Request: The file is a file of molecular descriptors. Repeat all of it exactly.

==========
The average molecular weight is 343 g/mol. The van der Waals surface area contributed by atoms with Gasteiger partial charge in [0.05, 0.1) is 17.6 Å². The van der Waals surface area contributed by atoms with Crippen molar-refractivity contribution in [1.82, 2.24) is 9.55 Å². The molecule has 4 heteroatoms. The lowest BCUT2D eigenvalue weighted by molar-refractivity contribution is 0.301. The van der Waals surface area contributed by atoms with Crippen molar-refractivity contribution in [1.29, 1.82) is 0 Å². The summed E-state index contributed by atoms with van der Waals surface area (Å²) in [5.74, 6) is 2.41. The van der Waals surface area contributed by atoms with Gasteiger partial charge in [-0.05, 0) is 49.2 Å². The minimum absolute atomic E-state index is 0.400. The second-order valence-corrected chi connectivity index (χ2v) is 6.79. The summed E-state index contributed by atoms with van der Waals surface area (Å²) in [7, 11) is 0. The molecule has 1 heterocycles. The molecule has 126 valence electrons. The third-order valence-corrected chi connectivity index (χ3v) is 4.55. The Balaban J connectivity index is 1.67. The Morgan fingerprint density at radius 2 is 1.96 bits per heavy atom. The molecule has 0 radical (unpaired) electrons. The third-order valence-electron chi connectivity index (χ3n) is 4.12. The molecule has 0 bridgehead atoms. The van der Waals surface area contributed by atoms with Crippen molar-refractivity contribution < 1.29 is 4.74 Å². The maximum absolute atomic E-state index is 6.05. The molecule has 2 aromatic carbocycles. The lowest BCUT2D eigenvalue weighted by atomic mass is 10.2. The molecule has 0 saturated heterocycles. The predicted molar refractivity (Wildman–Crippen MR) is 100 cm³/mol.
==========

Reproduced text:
The average molecular weight is 343 g/mol. The van der Waals surface area contributed by atoms with Gasteiger partial charge in [0.05, 0.1) is 17.6 Å². The van der Waals surface area contributed by atoms with Crippen molar-refractivity contribution in [1.82, 2.24) is 9.55 Å². The molecule has 4 heteroatoms. The lowest BCUT2D eigenvalue weighted by molar-refractivity contribution is 0.301. The van der Waals surface area contributed by atoms with Crippen molar-refractivity contribution in [1.29, 1.82) is 0 Å². The summed E-state index contributed by atoms with van der Waals surface area (Å²) in [5.74, 6) is 2.41. The van der Waals surface area contributed by atoms with Gasteiger partial charge in [-0.05, 0) is 49.2 Å². The minimum absolute atomic E-state index is 0.400. The second-order valence-corrected chi connectivity index (χ2v) is 6.79. The summed E-state index contributed by atoms with van der Waals surface area (Å²) in [7, 11) is 0. The molecule has 1 heterocycles. The molecule has 126 valence electrons. The third-order valence-corrected chi connectivity index (χ3v) is 4.55. The Balaban J connectivity index is 1.67. The Morgan fingerprint density at radius 2 is 1.96 bits per heavy atom. The molecule has 0 radical (unpaired) electrons. The third-order valence-electron chi connectivity index (χ3n) is 4.12. The molecule has 0 bridgehead atoms. The van der Waals surface area contributed by atoms with Crippen molar-refractivity contribution < 1.29 is 4.74 Å². The maximum absolute atomic E-state index is 6.05. The molecule has 2 aromatic carbocycles. The lowest BCUT2D eigenvalue weighted by atomic mass is 10.2. The molecule has 0 saturated heterocycles. The predicted molar refractivity (Wildman–Crippen MR) is 100 cm³/mol.